Hands down, dogs are the best family pets, and they’re great for kids. But, the love for dogs that the human species has developed over the years can be blinding to parents, often causing them to overlook the problematic relationship between kids and dogs. What follows are the most common misconceptions about dogs and kids that all parents have to shake.
Four misconceptions about dogs and kids
1. Puppies and babies just go together.
Sure the idea of mixing babies and puppies can lead to an adorable explosion, but it is just wrong. Babies and puppies should not occupy the same space; in fact, they can be a deadly combination. When kids under the age of four fall prey to dog attacks, the family dog is responsible for it 50% of the time. Yes, dogs are great for kids, but older kids. Kids who have the impulse control they need to keep from inadvertently causing the dog to lose his marbles and bite.
2. Good dogs don’t need training.
Most couples start out by raising a dog before they dive in and have kids. And, in many cases, parents feel like their “oldest” family member – a.k.a the canine – has been such a good boy that he will weather life with a kid just fine. But even the best dogs benefit from some training before they’re introduced to kids. Before you had a kid, your dog was the centre of attention. Now that there’s a baby around, he might feel threatened. Even after you’ve trained your pet and had him socialise with kids, you still need to keep an eye on him.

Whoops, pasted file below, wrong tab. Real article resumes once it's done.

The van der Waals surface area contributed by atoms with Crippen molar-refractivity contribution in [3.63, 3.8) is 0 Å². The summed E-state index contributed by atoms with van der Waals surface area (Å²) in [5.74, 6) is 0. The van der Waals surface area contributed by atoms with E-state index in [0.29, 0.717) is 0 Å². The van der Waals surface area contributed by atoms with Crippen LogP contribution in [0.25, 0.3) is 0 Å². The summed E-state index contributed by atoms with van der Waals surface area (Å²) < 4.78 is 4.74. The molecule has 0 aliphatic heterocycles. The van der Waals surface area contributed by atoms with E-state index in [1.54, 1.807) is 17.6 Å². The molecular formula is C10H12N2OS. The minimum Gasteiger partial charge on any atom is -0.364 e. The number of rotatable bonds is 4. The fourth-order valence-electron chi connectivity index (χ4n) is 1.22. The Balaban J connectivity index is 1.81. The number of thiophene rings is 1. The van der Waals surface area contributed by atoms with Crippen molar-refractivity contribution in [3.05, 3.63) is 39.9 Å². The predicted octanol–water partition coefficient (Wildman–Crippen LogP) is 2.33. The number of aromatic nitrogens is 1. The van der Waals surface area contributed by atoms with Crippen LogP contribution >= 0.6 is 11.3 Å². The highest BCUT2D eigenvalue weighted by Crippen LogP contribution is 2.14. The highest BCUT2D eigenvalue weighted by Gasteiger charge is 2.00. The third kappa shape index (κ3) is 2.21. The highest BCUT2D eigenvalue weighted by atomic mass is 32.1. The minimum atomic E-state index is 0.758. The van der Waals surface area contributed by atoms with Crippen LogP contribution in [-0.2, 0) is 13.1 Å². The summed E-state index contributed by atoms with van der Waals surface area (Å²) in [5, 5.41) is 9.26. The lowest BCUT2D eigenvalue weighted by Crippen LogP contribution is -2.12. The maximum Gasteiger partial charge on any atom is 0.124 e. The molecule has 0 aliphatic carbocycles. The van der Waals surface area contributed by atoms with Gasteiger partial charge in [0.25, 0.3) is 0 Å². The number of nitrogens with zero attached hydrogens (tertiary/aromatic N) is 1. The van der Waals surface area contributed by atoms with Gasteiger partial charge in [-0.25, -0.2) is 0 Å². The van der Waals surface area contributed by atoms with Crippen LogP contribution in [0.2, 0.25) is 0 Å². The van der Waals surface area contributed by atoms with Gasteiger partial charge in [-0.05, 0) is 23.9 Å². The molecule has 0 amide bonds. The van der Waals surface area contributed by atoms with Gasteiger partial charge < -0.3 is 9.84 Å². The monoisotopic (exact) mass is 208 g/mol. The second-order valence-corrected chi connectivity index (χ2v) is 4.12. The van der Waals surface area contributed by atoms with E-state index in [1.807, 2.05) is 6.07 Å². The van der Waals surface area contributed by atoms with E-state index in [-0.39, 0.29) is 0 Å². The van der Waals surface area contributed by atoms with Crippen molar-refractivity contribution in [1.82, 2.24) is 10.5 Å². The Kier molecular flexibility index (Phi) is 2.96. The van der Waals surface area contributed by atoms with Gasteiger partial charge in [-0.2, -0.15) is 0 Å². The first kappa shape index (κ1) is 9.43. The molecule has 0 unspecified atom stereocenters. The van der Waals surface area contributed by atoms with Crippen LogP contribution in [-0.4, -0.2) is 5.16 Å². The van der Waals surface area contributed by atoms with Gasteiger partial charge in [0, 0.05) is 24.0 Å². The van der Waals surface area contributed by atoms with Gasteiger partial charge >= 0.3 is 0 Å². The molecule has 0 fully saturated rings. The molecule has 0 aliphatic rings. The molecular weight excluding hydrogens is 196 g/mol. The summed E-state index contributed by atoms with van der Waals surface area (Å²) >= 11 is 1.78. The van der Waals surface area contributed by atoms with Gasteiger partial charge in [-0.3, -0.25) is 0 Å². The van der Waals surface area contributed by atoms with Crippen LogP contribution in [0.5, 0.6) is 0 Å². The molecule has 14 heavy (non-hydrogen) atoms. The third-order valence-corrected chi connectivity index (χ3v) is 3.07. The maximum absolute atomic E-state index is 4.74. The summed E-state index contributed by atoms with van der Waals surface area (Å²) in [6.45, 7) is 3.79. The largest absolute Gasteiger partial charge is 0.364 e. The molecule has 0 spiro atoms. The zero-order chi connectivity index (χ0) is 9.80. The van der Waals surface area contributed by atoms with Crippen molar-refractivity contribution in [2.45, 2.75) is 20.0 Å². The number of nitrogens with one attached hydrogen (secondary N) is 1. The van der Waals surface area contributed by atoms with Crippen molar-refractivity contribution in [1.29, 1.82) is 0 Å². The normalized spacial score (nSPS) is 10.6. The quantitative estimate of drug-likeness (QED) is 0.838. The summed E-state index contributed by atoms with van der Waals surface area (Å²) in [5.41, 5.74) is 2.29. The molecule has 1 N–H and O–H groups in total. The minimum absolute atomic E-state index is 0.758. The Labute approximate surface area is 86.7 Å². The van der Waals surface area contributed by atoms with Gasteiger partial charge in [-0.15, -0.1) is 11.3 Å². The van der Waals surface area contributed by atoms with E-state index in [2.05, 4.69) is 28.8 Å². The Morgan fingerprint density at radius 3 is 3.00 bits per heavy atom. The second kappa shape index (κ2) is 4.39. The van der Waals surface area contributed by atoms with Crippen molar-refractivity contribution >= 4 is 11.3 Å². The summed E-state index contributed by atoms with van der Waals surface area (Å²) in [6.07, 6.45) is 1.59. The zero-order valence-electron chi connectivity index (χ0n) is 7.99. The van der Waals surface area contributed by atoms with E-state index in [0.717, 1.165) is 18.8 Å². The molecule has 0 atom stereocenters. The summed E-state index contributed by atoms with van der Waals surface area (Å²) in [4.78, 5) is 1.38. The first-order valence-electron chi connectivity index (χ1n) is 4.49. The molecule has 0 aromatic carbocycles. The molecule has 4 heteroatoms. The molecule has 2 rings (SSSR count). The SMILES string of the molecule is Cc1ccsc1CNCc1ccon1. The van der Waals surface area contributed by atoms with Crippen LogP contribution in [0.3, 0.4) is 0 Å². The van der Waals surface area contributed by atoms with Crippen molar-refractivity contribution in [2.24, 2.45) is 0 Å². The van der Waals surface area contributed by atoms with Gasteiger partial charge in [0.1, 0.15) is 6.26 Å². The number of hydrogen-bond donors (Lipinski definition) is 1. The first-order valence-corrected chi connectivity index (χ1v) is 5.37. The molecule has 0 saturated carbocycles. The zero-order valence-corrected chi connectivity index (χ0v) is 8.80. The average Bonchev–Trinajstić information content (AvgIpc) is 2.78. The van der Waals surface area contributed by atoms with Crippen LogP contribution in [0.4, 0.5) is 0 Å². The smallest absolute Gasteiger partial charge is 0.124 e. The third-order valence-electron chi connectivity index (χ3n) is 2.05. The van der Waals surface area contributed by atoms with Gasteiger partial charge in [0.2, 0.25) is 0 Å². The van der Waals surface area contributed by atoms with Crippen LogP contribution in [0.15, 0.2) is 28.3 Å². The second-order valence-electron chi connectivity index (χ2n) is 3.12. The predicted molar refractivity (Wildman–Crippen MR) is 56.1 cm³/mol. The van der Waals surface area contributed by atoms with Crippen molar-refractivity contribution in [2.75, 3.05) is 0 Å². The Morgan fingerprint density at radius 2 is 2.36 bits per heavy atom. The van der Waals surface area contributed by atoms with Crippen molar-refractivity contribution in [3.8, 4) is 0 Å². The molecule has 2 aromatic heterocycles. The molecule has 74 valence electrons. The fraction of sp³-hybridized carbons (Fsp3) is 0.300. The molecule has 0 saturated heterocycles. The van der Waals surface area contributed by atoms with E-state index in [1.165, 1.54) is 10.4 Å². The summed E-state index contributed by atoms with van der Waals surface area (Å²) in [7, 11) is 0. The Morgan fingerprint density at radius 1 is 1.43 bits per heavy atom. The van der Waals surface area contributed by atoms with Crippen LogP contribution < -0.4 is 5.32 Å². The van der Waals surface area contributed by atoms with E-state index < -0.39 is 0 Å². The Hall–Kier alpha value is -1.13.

3. Dogs are dirty and make kids sick.
If you have any idea what your baby puts into his mouth when you’re not watching, you’ll understand why this is total crap. Sure there’s slobber and fur, but dogs can actually increase a child’s health outcomes in some pretty cool ways. Dogs and kids just go so well together. Kids that grow up with dogs have been colonised with Ruminococcus and Oscilluspira, both of which are good bacteria. The bacteria are linked to lower obesity rates and allergies in kids.
4. You shouldn’t tell your kid that the dog died.
Telling your kid that Fido went to live a happy life on a distant farm sounds like a good idea, but it is a lie that won’t give your kid the opportunity to mourn the absence of their pet. Kids as young as three can start to grasp that death is a natural part of life, and if the opportunity presents itself, parents should have open conversations with their kids about it.